Abe seems to have a particular affinity for regenerative medicine, including technologies such as induced pluripotent stem cells, which could increase interest that is brewing around Cellular Dynamics International Inc., a Wisconsin-based stem cell firm that has recently filed a registration statement aiming to raise about $57 million in an initial public offering to begin trading on the Nasdaq exchange under the ticker ICEL. Cellular Dynamics has pioneered a technique to create induced pluripotent stem cells from blood samples. Branded “iCell,” the technology is used for evaluating genetic variations to understand diseases and for pre-clinical drug research, toxicity testing and more. The company also has other products on the market employing induced pluripotent stem cells in the cell banking business and research applications.
On the front of making strides for an indication that has been challenging, StemCells, Inc. (NASDAQ: STEM) may receive a warm embrace in Japan with its advancements in spinal cord injury. StemCells is currently in the midst of a Phase 1/2 clinical trial in Zurich, Switzerland evaluating the safety and preliminary efficacy of its HuCNS-SC product candidate (purified human neural stem cells) as a new therapy for chronic spinal cord damage.
The company is only four patients into the trial (scheduled for 12 patients total) that is addressing some of the most serious spinal cord injuries with three of the first four patients classified as AIS A with no neurological function below the level of injury. Two of the first three patients showed improvement in sensory function one year after transplantation of the HuCNS-SC cells, a promising sign for the therapy. Optimistic news was delivered this week as Health Canada authorized StemCells to expand its clinical trial into Canada, which should lend to enrollment and data collection as the trials advance.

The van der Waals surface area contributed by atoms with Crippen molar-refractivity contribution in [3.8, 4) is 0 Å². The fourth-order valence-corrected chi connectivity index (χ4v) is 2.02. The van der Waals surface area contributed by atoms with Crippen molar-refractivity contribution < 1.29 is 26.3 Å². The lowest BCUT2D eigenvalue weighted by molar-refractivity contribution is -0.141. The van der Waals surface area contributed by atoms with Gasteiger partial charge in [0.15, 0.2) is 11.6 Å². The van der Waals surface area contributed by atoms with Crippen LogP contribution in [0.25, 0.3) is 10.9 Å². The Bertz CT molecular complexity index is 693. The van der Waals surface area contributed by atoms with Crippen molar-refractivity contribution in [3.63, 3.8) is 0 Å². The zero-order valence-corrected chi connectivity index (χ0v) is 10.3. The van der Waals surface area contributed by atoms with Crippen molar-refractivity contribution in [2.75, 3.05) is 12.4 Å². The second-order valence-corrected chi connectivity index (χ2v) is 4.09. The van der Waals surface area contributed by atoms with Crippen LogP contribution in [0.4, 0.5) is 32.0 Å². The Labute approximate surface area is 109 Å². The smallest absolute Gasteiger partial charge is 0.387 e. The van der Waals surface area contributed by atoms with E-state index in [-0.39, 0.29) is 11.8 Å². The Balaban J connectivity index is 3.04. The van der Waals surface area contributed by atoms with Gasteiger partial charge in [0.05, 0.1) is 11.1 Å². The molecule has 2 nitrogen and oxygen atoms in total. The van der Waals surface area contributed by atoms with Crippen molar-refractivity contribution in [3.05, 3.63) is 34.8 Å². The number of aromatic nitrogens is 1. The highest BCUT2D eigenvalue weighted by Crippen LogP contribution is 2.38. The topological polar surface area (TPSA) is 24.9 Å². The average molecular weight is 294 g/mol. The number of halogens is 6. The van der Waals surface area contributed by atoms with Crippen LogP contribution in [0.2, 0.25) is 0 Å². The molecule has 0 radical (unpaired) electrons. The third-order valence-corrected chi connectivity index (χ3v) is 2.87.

Other leaders in the regenerative medicine sector could see an impact as well, especially those that are well positioned to address the biggest areas of unmet medical need in Japan. One such company could be Athersys, Inc. (NASDAQ: ATHX), which has an ongoing Phase 2 clinical trial in treating ischemic stroke, which represents a leading cause of death and disability in Japan, and also a multi-billion dollar market opportunity.
The Athersys pipeline is built around MultiStem, an allogeneic stem cell product that is currently being evaluated in several clinical trials, including Inflammatory Bowel Disease (IBD), heart disease, stroke and other indications. The Phase 2 trial of MultiStem for ulcerative colitis, the most common form of Inflammatory Bowel Disease, is being conducted through a partnership with Pfizer, Inc. (NYSE: PFE), which entered into a partnership with Athersys in late 2009 specifically for IBD, but has no other rights. Per the agreement with Pfizer, Athersys is entitled to milestone payments of up to $105 million upon successful achievement of development, regulatory and commercialization milestones, as well as royalties or profit sharing on approved drugs. This relationship might also provide an eventual gateway to Japan, as Pfizer operates four main sites through its Pfizer Japan segment. Additionally, Pfizer has a long-standing relationship with Takeda in Japan. Alternatively, Athersys might elect to partner with another Japanese company around a potential blockbuster indication like stroke, or perhaps other indications it is pursuing.
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Japan’s recent and proposed changes have so far flown under the radar of the U.S. investing biotechnology community. However, the latest initiatives are likely to generate much higher profile, as well as spur investment and business activity – precisely what Shinzo Abe is hoping for. It could also catalyze a major inflection point for the regenerative medicine industry, which is something investors should be aware of.